Frankly, if it were me I'd resent it. I'd resent the idea that someone, especially the President, would try to make political hay out of who I am. I am either gay or I'm not. I can't do anything about it one way or the other. Admitting it would be more cathartic than anything else - like anything I might keep hidden about myself that bothers me. We all harbor such things. To me that doesn't equate with courage.
Maybe we're putting the cart before the horse with all this gay marriage business. If people aren't comfortable with themselves in the first place so that it has to become a political issue, maybe that should be the first thing we work on. All sides. Not just those who are gay but those of us who aren't who are unaccepting of it - usually due to religious beliefs. Or just that it's not the norm in our current society.
Besides, he's not the first openly gay athlete. Tennis great Billy Jean King was the first I was aware of. Then Martina Navratilova. Female athletes pioneered the way. Then there is Greg Louganis, the diver. Does anyone remember the worry when he cracked his head on the diving board? Oh, probably not. That was awhile ago. There have been many in a variety of professional sports.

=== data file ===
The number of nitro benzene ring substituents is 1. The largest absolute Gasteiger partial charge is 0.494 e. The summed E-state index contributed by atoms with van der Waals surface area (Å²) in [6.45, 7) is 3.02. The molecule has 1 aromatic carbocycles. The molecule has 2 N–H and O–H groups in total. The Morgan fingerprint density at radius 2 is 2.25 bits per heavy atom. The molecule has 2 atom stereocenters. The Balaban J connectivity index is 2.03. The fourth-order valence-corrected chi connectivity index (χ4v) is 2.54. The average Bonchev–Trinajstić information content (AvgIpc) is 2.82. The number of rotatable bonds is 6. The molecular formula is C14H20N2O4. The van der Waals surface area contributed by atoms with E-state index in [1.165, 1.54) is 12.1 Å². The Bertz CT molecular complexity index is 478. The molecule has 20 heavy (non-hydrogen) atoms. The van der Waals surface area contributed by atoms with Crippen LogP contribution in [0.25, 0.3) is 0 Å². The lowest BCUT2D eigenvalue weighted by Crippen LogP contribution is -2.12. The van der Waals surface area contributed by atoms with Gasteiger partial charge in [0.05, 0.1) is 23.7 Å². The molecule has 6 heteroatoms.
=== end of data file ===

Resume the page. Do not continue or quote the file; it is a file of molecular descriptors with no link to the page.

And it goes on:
There has been talk for some time now about some NFL players debating whether or not to come out. What's the problem? Are you ashamed of who you are? For those macho types who don't want them in the locker room guess what. They're already there. Just like Collins. Has anything happened? No.
Frankly, I'm getting tired of the whole issue. Whatever two consenting adults choose to do in private should remain just that. Private. When society can get a grip and go along with that maybe the idea of those two same consenting adults can go ahead and get married won't be so jarring.
As for courage. Get real. Leave that accolade for our military who have been left in the Godforsaken outback of places like Afghanistan, going on patrol day in and day out never knowing if they'll be blown to bits before the day is over. That, my friends, is courage. While we're properly placing words, let's look at hero too. Basketball players are not heroes; they're skilled, highly paid athletes.
Those soldiers? They're the heroes without the pay. The CIA has directed billions to Karzai while the real heroes return home to no job and food stamps. Don't talk to me about courage Mr. President.